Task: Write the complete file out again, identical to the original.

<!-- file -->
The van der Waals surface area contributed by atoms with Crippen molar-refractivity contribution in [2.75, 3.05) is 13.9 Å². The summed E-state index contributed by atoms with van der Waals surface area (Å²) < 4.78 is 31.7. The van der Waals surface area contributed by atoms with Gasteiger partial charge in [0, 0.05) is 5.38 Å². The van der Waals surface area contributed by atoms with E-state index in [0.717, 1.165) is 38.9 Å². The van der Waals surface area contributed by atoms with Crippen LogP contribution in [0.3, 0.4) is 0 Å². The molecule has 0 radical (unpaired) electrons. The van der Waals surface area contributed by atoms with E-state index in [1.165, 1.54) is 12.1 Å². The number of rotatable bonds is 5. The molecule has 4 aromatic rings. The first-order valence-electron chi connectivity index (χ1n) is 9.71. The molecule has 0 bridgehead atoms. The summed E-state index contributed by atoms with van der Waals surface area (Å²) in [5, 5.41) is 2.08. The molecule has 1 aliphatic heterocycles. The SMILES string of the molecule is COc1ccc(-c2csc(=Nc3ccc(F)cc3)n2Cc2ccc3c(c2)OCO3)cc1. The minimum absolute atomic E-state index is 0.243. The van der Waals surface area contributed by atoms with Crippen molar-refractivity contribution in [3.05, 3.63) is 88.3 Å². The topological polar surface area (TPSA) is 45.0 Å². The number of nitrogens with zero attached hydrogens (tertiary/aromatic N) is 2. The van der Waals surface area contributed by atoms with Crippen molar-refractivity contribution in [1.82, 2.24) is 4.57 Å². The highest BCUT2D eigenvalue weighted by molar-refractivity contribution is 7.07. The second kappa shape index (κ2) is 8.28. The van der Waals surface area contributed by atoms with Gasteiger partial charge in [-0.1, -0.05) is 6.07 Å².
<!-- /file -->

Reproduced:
The van der Waals surface area contributed by atoms with Crippen molar-refractivity contribution in [2.75, 3.05) is 13.9 Å². The summed E-state index contributed by atoms with van der Waals surface area (Å²) < 4.78 is 31.7. The van der Waals surface area contributed by atoms with Gasteiger partial charge in [0, 0.05) is 5.38 Å². The van der Waals surface area contributed by atoms with E-state index in [0.717, 1.165) is 38.9 Å². The van der Waals surface area contributed by atoms with Crippen LogP contribution in [0.3, 0.4) is 0 Å². The molecule has 0 radical (unpaired) electrons. The van der Waals surface area contributed by atoms with E-state index in [1.165, 1.54) is 12.1 Å². The number of rotatable bonds is 5. The molecule has 4 aromatic rings. The first-order valence-electron chi connectivity index (χ1n) is 9.71. The molecule has 0 bridgehead atoms. The summed E-state index contributed by atoms with van der Waals surface area (Å²) in [5, 5.41) is 2.08. The molecule has 1 aliphatic heterocycles. The SMILES string of the molecule is COc1ccc(-c2csc(=Nc3ccc(F)cc3)n2Cc2ccc3c(c2)OCO3)cc1. The minimum absolute atomic E-state index is 0.243. The van der Waals surface area contributed by atoms with Crippen molar-refractivity contribution in [3.05, 3.63) is 88.3 Å². The topological polar surface area (TPSA) is 45.0 Å². The number of nitrogens with zero attached hydrogens (tertiary/aromatic N) is 2. The van der Waals surface area contributed by atoms with Crippen molar-refractivity contribution in [1.82, 2.24) is 4.57 Å². The highest BCUT2D eigenvalue weighted by molar-refractivity contribution is 7.07. The second kappa shape index (κ2) is 8.28. The van der Waals surface area contributed by atoms with Gasteiger partial charge in [-0.1, -0.05) is 6.07 Å².